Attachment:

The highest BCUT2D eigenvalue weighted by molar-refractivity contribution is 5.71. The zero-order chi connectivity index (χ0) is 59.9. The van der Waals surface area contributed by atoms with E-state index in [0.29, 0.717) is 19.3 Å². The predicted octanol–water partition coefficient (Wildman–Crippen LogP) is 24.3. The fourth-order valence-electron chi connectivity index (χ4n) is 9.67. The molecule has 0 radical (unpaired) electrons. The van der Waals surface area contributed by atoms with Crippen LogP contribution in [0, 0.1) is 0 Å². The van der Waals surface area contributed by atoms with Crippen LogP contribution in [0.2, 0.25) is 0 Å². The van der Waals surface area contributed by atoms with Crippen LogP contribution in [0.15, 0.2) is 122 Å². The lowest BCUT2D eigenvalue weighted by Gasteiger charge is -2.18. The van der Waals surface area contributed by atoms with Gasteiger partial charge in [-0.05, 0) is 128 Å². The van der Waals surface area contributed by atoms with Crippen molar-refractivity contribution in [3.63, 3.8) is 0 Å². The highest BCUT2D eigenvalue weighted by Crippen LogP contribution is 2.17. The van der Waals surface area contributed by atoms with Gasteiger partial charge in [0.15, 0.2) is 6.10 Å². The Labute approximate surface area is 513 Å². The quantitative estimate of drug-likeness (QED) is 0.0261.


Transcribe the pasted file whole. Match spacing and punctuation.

The highest BCUT2D eigenvalue weighted by molar-refractivity contribution is 5.71. The zero-order chi connectivity index (χ0) is 59.9. The van der Waals surface area contributed by atoms with E-state index in [0.29, 0.717) is 19.3 Å². The predicted octanol–water partition coefficient (Wildman–Crippen LogP) is 24.3. The fourth-order valence-electron chi connectivity index (χ4n) is 9.67. The molecule has 0 radical (unpaired) electrons. The van der Waals surface area contributed by atoms with Crippen LogP contribution in [0, 0.1) is 0 Å². The van der Waals surface area contributed by atoms with Crippen LogP contribution in [0.2, 0.25) is 0 Å². The van der Waals surface area contributed by atoms with Crippen LogP contribution in [0.15, 0.2) is 122 Å². The lowest BCUT2D eigenvalue weighted by Gasteiger charge is -2.18. The van der Waals surface area contributed by atoms with Gasteiger partial charge in [-0.05, 0) is 128 Å². The van der Waals surface area contributed by atoms with Crippen molar-refractivity contribution in [3.63, 3.8) is 0 Å². The highest BCUT2D eigenvalue weighted by Crippen LogP contribution is 2.17. The van der Waals surface area contributed by atoms with Gasteiger partial charge in [0.15, 0.2) is 6.10 Å². The Labute approximate surface area is 513 Å². The quantitative estimate of drug-likeness (QED) is 0.0261.